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What is the best way to secure telematics information?

SMS authentication is often used to secure telematics information, but it may not be strong enough. Expert Judith Myerson discusses why, and how to improve the protection of this data.

My company uses devices to provide telematics information to manage a fleet of vehicles. I found out these devices may not authenticate SMS messages. What is the best way to build a layer of defense around telematics information?

It's likely your company has been using CalAmp LMU-3030 series products to provide vehicle tracking devices. They include an SMS interface on both code division multiple access (CDMA) and Global System for Mobile communication (GSM) versions.

Managers of fleets of vehicles rely on SMS messages for telematics information on road transportation, road safety, sensor outputs and vehicle maintenance history. For example, vehicles carrying temperature-sensitive drugs and food have their temperatures tracked. The company must meet regulatory compliance on quality assurance and delivery requirements.

Unfortunately, SMS messages, by default, are not password-protected; in fact, the National Institute of Standards and Technology last year recommended that SMS authentication as a second factor be deprecated.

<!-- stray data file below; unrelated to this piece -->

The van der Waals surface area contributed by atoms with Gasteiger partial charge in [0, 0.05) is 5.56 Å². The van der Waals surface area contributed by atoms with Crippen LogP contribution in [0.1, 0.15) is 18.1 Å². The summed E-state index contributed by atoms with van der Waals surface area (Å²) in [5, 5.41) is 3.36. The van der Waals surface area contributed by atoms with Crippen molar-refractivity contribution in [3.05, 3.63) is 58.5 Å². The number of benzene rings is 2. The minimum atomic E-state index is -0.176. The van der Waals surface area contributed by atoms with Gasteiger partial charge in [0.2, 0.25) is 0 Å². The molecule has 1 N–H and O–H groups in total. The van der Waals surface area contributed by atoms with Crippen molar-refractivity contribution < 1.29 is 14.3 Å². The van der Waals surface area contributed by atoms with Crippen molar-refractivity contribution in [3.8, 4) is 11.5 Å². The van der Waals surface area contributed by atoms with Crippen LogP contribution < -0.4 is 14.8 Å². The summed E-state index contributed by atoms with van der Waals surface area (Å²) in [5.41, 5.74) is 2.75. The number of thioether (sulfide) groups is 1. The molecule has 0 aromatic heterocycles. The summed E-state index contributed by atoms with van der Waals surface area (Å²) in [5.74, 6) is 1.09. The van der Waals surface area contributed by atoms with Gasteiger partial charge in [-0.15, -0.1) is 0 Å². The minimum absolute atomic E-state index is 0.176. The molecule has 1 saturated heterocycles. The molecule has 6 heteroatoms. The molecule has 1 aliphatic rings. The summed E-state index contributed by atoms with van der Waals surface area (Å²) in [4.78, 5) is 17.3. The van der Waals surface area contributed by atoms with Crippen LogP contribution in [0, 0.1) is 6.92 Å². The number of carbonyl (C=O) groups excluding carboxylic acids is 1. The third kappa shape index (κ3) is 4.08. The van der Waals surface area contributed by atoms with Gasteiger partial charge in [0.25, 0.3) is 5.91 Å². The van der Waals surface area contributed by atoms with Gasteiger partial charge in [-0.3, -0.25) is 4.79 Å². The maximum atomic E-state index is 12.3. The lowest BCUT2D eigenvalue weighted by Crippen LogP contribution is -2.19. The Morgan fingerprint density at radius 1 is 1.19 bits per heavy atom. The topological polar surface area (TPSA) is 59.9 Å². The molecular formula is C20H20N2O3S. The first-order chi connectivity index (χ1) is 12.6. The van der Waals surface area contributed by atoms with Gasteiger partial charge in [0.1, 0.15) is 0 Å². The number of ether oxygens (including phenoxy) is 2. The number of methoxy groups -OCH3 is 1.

In this case, an attacker could dial in without entering a password. Getting the phone number of the CalAmp is easy with an international mobile subscriber identity (IMSI) catcher. This is a telephony eavesdropping device used to identify users in network traffic. For GSM (and LTE networks), the phone number is provisioned in the SIM card. CDMA2000 is an analogue to a SIM card for GSM.

This password vulnerability can enable the attacker to send administrative commands to the CalAmp device. The attacker could remotely update the firmware with malicious code that could affect the controller area network bus of the vehicle. Fake IP addresses could be configured, firewall rules could be changed and passwords could be created to block the victims.

A malicious SMS message, for example, would show wrong routes, incorrect speeding data, tainted fuel consumption data and confusing maintenance history. The victim would get an alert that a driver who always wears a safety belt was not wearing it while driving. Mechanics would get engine codes to fix the wrong problem.

To build a layer of defense around telematics information, the company should:

  • have password protection or disable the SMS interface;
  • upgrade to the latest firmware from CalAmp; and
  • work with a service provider or systems integrator in complex supply chains to make these changes.

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